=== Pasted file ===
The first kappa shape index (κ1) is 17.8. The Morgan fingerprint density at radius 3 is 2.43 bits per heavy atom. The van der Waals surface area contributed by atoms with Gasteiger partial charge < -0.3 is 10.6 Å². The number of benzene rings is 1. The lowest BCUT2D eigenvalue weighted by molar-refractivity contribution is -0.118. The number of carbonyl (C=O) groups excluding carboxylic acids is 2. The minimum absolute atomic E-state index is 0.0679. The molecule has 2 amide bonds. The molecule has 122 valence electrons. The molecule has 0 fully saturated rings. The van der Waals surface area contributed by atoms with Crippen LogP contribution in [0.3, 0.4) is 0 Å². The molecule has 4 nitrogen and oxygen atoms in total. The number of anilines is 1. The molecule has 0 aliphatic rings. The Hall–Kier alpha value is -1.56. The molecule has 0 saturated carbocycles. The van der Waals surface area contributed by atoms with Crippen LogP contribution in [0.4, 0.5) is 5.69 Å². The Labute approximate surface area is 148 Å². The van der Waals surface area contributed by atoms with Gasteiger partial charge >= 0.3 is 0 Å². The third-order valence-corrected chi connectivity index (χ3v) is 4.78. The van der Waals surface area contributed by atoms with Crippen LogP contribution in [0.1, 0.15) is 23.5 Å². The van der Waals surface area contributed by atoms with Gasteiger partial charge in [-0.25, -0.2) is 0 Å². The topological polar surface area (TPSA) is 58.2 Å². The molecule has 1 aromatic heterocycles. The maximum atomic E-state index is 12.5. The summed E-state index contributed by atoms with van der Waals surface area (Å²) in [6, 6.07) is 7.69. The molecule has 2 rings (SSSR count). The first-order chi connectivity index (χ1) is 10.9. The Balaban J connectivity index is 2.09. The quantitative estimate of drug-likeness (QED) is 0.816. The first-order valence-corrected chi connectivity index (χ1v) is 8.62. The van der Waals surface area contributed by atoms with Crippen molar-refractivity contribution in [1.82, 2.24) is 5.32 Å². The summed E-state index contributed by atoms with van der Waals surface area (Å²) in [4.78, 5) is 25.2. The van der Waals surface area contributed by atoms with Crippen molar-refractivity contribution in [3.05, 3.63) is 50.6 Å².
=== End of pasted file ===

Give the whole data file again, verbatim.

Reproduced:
The first kappa shape index (κ1) is 17.8. The Morgan fingerprint density at radius 3 is 2.43 bits per heavy atom. The van der Waals surface area contributed by atoms with Gasteiger partial charge < -0.3 is 10.6 Å². The number of benzene rings is 1. The lowest BCUT2D eigenvalue weighted by molar-refractivity contribution is -0.118. The number of carbonyl (C=O) groups excluding carboxylic acids is 2. The minimum absolute atomic E-state index is 0.0679. The molecule has 2 amide bonds. The molecule has 122 valence electrons. The molecule has 0 fully saturated rings. The van der Waals surface area contributed by atoms with Crippen LogP contribution in [0.3, 0.4) is 0 Å². The molecule has 4 nitrogen and oxygen atoms in total. The number of anilines is 1. The molecule has 0 aliphatic rings. The Hall–Kier alpha value is -1.56. The molecule has 0 saturated carbocycles. The van der Waals surface area contributed by atoms with Crippen LogP contribution in [0.4, 0.5) is 5.69 Å². The Labute approximate surface area is 148 Å². The van der Waals surface area contributed by atoms with Gasteiger partial charge >= 0.3 is 0 Å². The third-order valence-corrected chi connectivity index (χ3v) is 4.78. The van der Waals surface area contributed by atoms with Crippen LogP contribution in [0.1, 0.15) is 23.5 Å². The van der Waals surface area contributed by atoms with Gasteiger partial charge in [-0.25, -0.2) is 0 Å². The topological polar surface area (TPSA) is 58.2 Å². The molecule has 1 aromatic heterocycles. The maximum atomic E-state index is 12.5. The summed E-state index contributed by atoms with van der Waals surface area (Å²) in [6, 6.07) is 7.69. The molecule has 2 rings (SSSR count). The first-order chi connectivity index (χ1) is 10.9. The Balaban J connectivity index is 2.09. The quantitative estimate of drug-likeness (QED) is 0.816. The first-order valence-corrected chi connectivity index (χ1v) is 8.62. The van der Waals surface area contributed by atoms with Crippen molar-refractivity contribution in [1.82, 2.24) is 5.32 Å². The summed E-state index contributed by atoms with van der Waals surface area (Å²) in [4.78, 5) is 25.2. The van der Waals surface area contributed by atoms with Crippen molar-refractivity contribution in [3.05, 3.63) is 50.6 Å².